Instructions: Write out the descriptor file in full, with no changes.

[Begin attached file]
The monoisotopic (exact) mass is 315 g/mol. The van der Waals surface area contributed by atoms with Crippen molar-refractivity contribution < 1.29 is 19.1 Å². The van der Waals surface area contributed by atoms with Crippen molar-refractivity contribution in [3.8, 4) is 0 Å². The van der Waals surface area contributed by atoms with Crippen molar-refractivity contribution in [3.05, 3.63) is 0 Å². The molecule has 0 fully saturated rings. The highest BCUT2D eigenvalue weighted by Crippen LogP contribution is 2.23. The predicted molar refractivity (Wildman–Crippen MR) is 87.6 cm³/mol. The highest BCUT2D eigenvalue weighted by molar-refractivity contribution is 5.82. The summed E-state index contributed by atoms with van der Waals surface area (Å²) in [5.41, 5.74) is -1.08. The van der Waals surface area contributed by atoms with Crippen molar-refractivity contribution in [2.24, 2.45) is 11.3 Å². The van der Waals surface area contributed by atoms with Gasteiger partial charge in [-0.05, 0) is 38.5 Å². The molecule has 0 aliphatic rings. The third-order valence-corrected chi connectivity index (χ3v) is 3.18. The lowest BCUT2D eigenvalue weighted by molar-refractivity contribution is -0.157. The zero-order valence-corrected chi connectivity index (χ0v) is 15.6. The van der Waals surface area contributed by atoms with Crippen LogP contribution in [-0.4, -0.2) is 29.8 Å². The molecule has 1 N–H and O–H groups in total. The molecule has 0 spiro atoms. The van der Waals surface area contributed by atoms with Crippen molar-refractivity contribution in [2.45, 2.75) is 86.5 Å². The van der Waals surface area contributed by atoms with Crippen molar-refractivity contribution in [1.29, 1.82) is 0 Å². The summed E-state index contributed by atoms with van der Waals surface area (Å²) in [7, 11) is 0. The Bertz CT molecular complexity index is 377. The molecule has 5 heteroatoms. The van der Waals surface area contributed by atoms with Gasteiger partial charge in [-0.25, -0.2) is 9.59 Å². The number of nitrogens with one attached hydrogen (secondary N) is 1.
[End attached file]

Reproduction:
The monoisotopic (exact) mass is 315 g/mol. The van der Waals surface area contributed by atoms with Crippen molar-refractivity contribution < 1.29 is 19.1 Å². The van der Waals surface area contributed by atoms with Crippen molar-refractivity contribution in [3.8, 4) is 0 Å². The van der Waals surface area contributed by atoms with Crippen molar-refractivity contribution in [3.05, 3.63) is 0 Å². The molecule has 0 fully saturated rings. The highest BCUT2D eigenvalue weighted by Crippen LogP contribution is 2.23. The predicted molar refractivity (Wildman–Crippen MR) is 87.6 cm³/mol. The highest BCUT2D eigenvalue weighted by molar-refractivity contribution is 5.82. The summed E-state index contributed by atoms with van der Waals surface area (Å²) in [5.41, 5.74) is -1.08. The van der Waals surface area contributed by atoms with Crippen molar-refractivity contribution in [2.24, 2.45) is 11.3 Å². The van der Waals surface area contributed by atoms with Gasteiger partial charge in [-0.05, 0) is 38.5 Å². The molecule has 0 aliphatic rings. The third-order valence-corrected chi connectivity index (χ3v) is 3.18. The lowest BCUT2D eigenvalue weighted by molar-refractivity contribution is -0.157. The zero-order valence-corrected chi connectivity index (χ0v) is 15.6. The van der Waals surface area contributed by atoms with Crippen LogP contribution in [-0.4, -0.2) is 29.8 Å². The molecule has 1 N–H and O–H groups in total. The molecule has 0 spiro atoms. The van der Waals surface area contributed by atoms with Crippen molar-refractivity contribution in [2.45, 2.75) is 86.5 Å². The van der Waals surface area contributed by atoms with Crippen molar-refractivity contribution in [1.29, 1.82) is 0 Å². The summed E-state index contributed by atoms with van der Waals surface area (Å²) in [7, 11) is 0. The Bertz CT molecular complexity index is 377. The molecule has 5 heteroatoms. The van der Waals surface area contributed by atoms with Gasteiger partial charge in [-0.25, -0.2) is 9.59 Å². The number of nitrogens with one attached hydrogen (secondary N) is 1.